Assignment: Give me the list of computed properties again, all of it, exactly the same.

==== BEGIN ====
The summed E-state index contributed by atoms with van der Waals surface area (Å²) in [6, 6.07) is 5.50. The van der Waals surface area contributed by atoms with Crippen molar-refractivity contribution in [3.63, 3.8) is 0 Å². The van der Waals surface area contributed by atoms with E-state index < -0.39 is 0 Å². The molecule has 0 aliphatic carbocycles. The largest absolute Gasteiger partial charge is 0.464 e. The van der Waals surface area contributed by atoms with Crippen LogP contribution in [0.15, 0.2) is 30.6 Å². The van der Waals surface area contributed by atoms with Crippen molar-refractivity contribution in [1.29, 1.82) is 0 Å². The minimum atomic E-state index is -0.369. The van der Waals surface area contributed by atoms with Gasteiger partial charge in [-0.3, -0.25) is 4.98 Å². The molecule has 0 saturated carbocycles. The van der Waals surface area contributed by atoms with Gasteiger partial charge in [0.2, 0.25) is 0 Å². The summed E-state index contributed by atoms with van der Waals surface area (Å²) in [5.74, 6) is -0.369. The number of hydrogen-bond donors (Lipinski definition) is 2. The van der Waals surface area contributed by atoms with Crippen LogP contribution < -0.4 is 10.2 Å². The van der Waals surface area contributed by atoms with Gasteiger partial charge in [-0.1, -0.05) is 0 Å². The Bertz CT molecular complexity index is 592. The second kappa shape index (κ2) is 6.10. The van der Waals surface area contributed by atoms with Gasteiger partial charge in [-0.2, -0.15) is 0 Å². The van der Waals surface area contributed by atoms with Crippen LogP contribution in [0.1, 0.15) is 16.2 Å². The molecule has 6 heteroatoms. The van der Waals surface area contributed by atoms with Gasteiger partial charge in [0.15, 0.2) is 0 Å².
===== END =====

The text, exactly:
The summed E-state index contributed by atoms with van der Waals surface area (Å²) in [6, 6.07) is 5.50. The van der Waals surface area contributed by atoms with Crippen molar-refractivity contribution in [3.63, 3.8) is 0 Å². The van der Waals surface area contributed by atoms with E-state index < -0.39 is 0 Å². The molecule has 0 aliphatic carbocycles. The largest absolute Gasteiger partial charge is 0.464 e. The van der Waals surface area contributed by atoms with Crippen LogP contribution in [0.15, 0.2) is 30.6 Å². The van der Waals surface area contributed by atoms with Crippen molar-refractivity contribution in [1.29, 1.82) is 0 Å². The minimum atomic E-state index is -0.369. The van der Waals surface area contributed by atoms with Gasteiger partial charge in [-0.3, -0.25) is 4.98 Å². The molecule has 0 saturated carbocycles. The van der Waals surface area contributed by atoms with Gasteiger partial charge in [0.2, 0.25) is 0 Å². The summed E-state index contributed by atoms with van der Waals surface area (Å²) in [5.74, 6) is -0.369. The number of hydrogen-bond donors (Lipinski definition) is 2. The van der Waals surface area contributed by atoms with Crippen LogP contribution < -0.4 is 10.2 Å². The van der Waals surface area contributed by atoms with Gasteiger partial charge in [-0.1, -0.05) is 0 Å². The Bertz CT molecular complexity index is 592. The second kappa shape index (κ2) is 6.10. The van der Waals surface area contributed by atoms with Gasteiger partial charge in [-0.2, -0.15) is 0 Å². The van der Waals surface area contributed by atoms with Crippen LogP contribution in [0.1, 0.15) is 16.2 Å². The molecule has 6 heteroatoms. The van der Waals surface area contributed by atoms with Gasteiger partial charge in [0.15, 0.2) is 0 Å².